Yellowbellied fantail

Rhipidura hypoxantha

TAXONOMY

Rhipidura hypoxantha Blyth, 1843, Darjeeling, India. OTHER COMMON NAMES

English: Yellow-bellied fantail flycatcher; French: Rhipidure a ventre jaune; German: Goldbauch-Fächerschwanz; Spanish: Cola de Abanico de Vientre Amarillo.

PHYSICAL CHARACTERISTICS

4.5-4.9 in (11.5-12.5 cm); 0.2 oz (5-6 g). Yellow forehead, brow, and underparts; upperparts are olive-gray. Black mask and long, white-tipped gray tail. Female's mask is dark olive in color.

DISTRIBUTION

Northern India, southeastern Tibet, southwestern China, Nepal, Sikkim, Bhutan, northern Bangladesh, northern Myanmar, northern Thailand, and northern Vietnam. Occurs at 4,950-12,210 ft (1,500-3,700 m), locally down to 594 ft (180 m) in winter.

HABITAT

Can be found in various kinds of forest and secondary jungle but prefers moist evergreen forest. In the breeding season, occurs mostly in mixed coniferous and birch or rhododendron forests.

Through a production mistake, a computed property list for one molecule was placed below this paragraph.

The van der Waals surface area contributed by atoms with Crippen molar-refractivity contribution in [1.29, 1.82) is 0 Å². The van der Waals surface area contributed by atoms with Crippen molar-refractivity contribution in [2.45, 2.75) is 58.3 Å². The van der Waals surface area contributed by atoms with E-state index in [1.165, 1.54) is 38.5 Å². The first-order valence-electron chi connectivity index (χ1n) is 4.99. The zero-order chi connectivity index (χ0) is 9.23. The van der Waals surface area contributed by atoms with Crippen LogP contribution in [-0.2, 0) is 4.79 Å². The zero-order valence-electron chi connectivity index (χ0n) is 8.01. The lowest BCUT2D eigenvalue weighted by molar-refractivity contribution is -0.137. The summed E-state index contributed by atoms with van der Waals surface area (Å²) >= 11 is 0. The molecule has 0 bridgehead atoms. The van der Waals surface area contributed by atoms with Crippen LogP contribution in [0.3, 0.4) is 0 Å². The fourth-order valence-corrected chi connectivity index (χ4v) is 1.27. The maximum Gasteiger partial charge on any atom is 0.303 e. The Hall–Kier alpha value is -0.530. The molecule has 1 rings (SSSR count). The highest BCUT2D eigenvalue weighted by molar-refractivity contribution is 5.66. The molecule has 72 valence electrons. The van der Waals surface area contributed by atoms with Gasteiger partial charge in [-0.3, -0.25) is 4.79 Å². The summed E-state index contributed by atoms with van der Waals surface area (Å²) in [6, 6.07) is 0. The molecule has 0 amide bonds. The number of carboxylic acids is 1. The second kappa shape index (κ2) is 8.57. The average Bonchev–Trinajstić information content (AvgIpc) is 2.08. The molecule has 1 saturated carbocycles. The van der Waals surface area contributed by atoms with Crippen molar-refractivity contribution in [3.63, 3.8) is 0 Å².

BEHAVIOR

This is a very active and restless bird. It is constantly in motion, flicking its wings and fanning its tail. While foraging, it continually utters a high, thin "sip sip."

FEEDING ECOLOGY AND DIET

Feeds on small flying insects caught in the air. Often found in mixed-species feeding flocks.

REPRODUCTIVE BIOLOGY

Breeds in Apr.-Jul. The nest is a compact deep cup, attached to the upperside of a branch, 10-20 ft (3-6 m) above ground. The clutch consists of three cream to pinkish-cream eggs with tiny dark reddish speckles, which usually form a ring around the larger end.

CONSERVATION STATUS Not threatened.

SIGNIFICANCE TO HUMANS None known. ♦

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